IN THE midst of what was deemed a "maternity crisis" in the south-west just a year ago, young mothers feared the prospect of giving birth on the side of the road after a series of closures and staffing shortages plagued maternity services across the region.

A year on, Queensland's top medics are insisting conditions have improved, but some say there is still a long way to go.

Australian Medical Association Queensland president Doctor Chris Perry said regional Queensland had improved in leaps and bounds in expanding and improving their maternity services, but there were still glaringly obvious gaps in some towns.

"Birthing units in Stanthorpe, Warwick, and Goondiwindi for instance, are seen by many as close to "gold standard" for maternity services," Dr Perry said.

"This is because they have strong culture and leadership in medicine, nursing, and midwifery, which leads to stability of the workforce and an attraction for graduates looking for a rural career.



"Yet, the communities of other towns such as Chinchilla, Dalby and, until recently, Kingaroy, have not had the certainty of women being able to give birth as close to home as possible.

"AMA Queensland remains concerned that these communities are constantly being told that inability to recruit Rural Generalist Doctors and highly skilled midwives is the problem.

"Rural mothers deserve confidence that their nearest birthing centre will not be put in bypass mode when they are in labour."

The Darling Downs has not been immune to severe issues in their hospitals in the last 12 months.

In August last year a "desperate" search began for midwives at the Chinchilla Hospital after six rounds of recruitment proved unsuccessful, and the ward remained closed indefinitely.

A parliamentary estimates hearing revealed in June last year Dalby Hospital came "close" to being put on bypass for a weekend.

Young mothers who lived in remote parts of the southwest were left fearing for their lives and the lives of their unborn children as they were faced with the prospects of having to travel as far as 160km to the nearest hospital to give birth.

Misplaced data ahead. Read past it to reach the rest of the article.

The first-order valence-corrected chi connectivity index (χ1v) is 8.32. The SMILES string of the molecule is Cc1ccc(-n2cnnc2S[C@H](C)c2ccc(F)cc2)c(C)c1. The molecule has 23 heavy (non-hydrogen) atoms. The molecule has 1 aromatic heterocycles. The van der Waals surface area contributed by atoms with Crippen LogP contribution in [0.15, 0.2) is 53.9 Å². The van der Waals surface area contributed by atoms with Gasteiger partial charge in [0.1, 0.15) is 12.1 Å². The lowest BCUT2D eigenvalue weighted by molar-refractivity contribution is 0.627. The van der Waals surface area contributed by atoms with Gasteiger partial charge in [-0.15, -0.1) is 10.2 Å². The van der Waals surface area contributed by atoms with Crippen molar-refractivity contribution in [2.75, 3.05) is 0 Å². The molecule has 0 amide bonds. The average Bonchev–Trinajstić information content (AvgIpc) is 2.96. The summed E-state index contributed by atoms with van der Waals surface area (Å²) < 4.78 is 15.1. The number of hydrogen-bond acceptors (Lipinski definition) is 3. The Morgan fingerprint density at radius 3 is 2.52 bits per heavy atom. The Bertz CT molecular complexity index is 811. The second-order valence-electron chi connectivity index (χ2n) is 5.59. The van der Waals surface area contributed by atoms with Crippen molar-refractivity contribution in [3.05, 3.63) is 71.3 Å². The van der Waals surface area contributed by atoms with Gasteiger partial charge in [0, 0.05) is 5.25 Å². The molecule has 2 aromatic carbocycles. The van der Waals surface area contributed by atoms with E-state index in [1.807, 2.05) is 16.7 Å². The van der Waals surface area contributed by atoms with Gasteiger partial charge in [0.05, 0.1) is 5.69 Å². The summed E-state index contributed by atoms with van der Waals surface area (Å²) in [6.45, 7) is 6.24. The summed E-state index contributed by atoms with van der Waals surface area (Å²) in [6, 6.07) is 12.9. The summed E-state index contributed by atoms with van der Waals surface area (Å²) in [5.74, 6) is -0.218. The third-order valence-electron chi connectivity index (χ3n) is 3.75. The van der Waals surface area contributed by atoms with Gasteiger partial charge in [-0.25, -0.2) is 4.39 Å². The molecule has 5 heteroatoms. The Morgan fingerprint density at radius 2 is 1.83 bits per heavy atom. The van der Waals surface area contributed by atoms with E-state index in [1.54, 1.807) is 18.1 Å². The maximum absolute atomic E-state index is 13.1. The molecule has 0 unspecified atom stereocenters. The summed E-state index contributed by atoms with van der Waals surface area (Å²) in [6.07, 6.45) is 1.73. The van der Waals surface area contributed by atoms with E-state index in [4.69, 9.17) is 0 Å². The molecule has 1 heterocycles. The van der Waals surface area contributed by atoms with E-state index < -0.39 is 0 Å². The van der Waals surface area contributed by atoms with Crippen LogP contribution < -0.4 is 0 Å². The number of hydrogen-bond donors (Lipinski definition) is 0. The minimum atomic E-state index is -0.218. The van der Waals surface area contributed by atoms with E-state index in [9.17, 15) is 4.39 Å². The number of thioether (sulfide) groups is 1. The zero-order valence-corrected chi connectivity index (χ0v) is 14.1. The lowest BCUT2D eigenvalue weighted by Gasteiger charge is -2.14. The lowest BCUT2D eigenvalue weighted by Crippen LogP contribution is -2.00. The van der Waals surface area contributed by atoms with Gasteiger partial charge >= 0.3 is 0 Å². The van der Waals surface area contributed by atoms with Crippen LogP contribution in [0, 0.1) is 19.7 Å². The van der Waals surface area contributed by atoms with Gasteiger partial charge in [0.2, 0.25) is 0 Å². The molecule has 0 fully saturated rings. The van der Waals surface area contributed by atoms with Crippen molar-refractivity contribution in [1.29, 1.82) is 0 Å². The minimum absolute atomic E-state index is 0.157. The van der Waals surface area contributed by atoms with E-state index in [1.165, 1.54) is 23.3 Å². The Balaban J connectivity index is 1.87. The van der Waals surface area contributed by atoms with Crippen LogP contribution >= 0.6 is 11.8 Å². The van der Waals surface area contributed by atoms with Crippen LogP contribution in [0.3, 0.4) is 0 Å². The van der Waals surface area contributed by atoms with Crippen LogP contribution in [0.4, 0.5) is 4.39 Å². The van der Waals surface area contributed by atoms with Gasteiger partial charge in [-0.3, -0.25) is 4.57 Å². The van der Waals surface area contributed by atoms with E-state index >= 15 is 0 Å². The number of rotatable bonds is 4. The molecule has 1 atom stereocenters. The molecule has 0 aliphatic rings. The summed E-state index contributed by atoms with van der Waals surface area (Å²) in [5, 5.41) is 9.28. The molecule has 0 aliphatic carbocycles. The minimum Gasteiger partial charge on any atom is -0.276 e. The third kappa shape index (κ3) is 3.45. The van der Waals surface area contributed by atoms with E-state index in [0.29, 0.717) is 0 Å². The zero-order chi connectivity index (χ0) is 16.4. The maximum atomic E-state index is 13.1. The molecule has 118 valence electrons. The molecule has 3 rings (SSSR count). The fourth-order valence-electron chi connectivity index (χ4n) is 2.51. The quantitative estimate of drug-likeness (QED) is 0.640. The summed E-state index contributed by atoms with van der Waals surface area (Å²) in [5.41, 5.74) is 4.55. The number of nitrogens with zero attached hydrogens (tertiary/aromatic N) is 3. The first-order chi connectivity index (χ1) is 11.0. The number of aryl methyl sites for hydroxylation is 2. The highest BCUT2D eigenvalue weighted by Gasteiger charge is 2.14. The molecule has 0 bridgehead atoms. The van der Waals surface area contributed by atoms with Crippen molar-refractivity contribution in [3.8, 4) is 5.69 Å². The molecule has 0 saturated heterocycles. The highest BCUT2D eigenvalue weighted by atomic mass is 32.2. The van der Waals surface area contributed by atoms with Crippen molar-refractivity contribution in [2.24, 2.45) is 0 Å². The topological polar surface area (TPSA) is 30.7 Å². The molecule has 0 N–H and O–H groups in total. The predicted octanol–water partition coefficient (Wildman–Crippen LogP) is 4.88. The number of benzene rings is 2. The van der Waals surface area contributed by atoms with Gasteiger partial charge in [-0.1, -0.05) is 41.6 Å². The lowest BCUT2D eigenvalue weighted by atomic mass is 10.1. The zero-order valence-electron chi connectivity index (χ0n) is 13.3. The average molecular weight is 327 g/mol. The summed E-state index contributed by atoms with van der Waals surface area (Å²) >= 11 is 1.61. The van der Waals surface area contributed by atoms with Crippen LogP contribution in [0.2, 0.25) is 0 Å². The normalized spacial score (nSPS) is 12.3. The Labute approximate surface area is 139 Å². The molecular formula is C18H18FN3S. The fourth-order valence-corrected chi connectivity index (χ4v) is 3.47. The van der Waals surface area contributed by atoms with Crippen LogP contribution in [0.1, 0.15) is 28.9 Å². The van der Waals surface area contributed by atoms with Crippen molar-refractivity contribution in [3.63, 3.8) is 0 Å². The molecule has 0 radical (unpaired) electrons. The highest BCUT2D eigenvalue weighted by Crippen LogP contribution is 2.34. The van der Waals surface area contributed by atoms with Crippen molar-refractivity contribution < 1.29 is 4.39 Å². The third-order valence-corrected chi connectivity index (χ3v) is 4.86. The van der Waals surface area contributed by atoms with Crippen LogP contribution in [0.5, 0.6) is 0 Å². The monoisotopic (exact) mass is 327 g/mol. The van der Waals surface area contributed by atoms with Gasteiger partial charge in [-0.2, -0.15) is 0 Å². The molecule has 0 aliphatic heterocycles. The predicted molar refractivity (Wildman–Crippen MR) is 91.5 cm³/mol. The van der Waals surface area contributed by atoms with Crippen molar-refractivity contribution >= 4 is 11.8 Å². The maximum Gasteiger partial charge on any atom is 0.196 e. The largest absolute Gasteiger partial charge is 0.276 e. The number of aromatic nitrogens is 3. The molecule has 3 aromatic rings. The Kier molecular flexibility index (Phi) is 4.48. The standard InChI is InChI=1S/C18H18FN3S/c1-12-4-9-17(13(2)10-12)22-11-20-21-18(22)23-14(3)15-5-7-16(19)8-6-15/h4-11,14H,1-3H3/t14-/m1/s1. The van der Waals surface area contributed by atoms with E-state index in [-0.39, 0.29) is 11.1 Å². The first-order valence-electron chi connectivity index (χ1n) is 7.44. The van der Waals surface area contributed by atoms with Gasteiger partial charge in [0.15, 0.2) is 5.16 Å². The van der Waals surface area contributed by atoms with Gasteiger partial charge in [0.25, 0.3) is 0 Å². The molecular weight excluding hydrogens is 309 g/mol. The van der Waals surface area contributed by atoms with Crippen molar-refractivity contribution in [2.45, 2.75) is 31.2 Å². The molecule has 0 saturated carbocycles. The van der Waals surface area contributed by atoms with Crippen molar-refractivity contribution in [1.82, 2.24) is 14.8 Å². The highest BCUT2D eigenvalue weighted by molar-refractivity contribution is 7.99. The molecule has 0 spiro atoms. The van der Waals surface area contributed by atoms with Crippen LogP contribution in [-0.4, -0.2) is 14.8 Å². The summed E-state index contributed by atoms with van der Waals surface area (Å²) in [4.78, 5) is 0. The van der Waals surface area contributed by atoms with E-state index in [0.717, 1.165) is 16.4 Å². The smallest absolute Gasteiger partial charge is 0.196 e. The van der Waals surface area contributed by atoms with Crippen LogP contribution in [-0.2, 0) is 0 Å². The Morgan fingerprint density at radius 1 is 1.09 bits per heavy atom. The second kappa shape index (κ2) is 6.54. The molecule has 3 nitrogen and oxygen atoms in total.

A Darling Downs Health spokeswoman quelled fears that maternity services in the Darling Downs were anything other than high quality.

"A Midwifery Group Practice (MGP) model at Chinchilla Hospital was launched in December 2019, as part of a 'Western Cluster' maternity service providing support in an outreach capacity to mums in Miles, Tara and Taroom," she said.

"Under the MGP model, mums are provided with continuity of care through seeing a known midwife for their antenatal, birth and post-natal care.

"Mums receive individualised, woman-centred care including having their own midwife (supported by a partner midwife) throughout their pregnancy, on call for their labour and birth, and providing follow-up visits at home.

"The MGP model at Chinchilla has been well received by local mums and is a drawcard for midwives as it leads to greater job satisfaction."

The spokeswoman also said no hospitals had been placed on bypass or come close to going on bypass in the 12 months between August 2019 and August 2020.



"The Dalby Hospital is safely able to provide full care to expecting mums from antenatal through to birth and post-natal care," she said.

"Dalby Hospital also provides full care to mums from Chinchilla, Tara and surrounding areas. To further support our mums from rural areas, we have a two-bedroom, fully furnished unit for expecting women travelling to Dalby for the birth of their baby."

The spokeswoman said new services had been introduced all over the region, including opening a new Child and Family Health Community Centre in Toowoomba offering antenatal care and child health services, partnering with the QuMid project to provide extra clinical support and advice for rural maternity services, and enhancing lactation services to better support breastfeeding.

Dr Perry said new services aren't the only answer to the problems that have hit the region of late.

"It is up to the Minister and the executive team in Queensland Health to install leadership that will accomplish these goals," he said.

"Where there are culture issues in these hospitals, these must be addressed appropriately before blaming "inability to recruit" as a reason for a birthing service to struggle."

Originally published as ’They deserve better’: Calls for boosts to maternity wards

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